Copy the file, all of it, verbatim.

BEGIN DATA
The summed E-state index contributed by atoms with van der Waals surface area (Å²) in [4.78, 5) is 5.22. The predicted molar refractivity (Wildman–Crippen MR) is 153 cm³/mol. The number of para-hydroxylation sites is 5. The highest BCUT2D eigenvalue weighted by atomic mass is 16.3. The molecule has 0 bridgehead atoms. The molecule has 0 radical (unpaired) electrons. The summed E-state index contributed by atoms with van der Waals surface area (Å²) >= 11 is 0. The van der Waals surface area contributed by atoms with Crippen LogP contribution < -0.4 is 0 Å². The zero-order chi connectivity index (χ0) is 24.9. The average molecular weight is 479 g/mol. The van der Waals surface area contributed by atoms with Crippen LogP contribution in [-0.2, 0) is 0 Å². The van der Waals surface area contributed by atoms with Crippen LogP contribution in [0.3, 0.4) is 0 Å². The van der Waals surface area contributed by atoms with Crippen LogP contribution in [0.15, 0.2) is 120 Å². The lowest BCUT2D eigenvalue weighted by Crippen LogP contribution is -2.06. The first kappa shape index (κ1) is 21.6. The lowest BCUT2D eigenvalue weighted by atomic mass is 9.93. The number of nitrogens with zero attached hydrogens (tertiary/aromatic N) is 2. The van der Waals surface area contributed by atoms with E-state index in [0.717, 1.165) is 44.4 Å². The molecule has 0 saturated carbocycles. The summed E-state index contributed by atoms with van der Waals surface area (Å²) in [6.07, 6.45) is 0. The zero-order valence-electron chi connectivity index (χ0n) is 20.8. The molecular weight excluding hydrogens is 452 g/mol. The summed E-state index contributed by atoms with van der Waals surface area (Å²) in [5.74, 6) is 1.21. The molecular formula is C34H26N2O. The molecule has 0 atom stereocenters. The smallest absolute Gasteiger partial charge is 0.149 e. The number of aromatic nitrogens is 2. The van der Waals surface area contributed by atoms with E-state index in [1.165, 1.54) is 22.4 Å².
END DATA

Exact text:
The summed E-state index contributed by atoms with van der Waals surface area (Å²) in [4.78, 5) is 5.22. The predicted molar refractivity (Wildman–Crippen MR) is 153 cm³/mol. The number of para-hydroxylation sites is 5. The highest BCUT2D eigenvalue weighted by atomic mass is 16.3. The molecule has 0 bridgehead atoms. The molecule has 0 radical (unpaired) electrons. The summed E-state index contributed by atoms with van der Waals surface area (Å²) >= 11 is 0. The van der Waals surface area contributed by atoms with Crippen LogP contribution < -0.4 is 0 Å². The zero-order chi connectivity index (χ0) is 24.9. The average molecular weight is 479 g/mol. The van der Waals surface area contributed by atoms with Crippen LogP contribution in [-0.2, 0) is 0 Å². The van der Waals surface area contributed by atoms with Crippen LogP contribution in [0.3, 0.4) is 0 Å². The van der Waals surface area contributed by atoms with Crippen LogP contribution in [0.15, 0.2) is 120 Å². The lowest BCUT2D eigenvalue weighted by Crippen LogP contribution is -2.06. The first kappa shape index (κ1) is 21.6. The lowest BCUT2D eigenvalue weighted by atomic mass is 9.93. The number of nitrogens with zero attached hydrogens (tertiary/aromatic N) is 2. The van der Waals surface area contributed by atoms with E-state index in [0.717, 1.165) is 44.4 Å². The molecule has 0 saturated carbocycles. The summed E-state index contributed by atoms with van der Waals surface area (Å²) in [6.07, 6.45) is 0. The zero-order valence-electron chi connectivity index (χ0n) is 20.8. The molecular weight excluding hydrogens is 452 g/mol. The summed E-state index contributed by atoms with van der Waals surface area (Å²) in [5.74, 6) is 1.21. The molecular formula is C34H26N2O. The molecule has 0 atom stereocenters. The smallest absolute Gasteiger partial charge is 0.149 e. The number of aromatic nitrogens is 2. The van der Waals surface area contributed by atoms with E-state index in [1.165, 1.54) is 22.4 Å².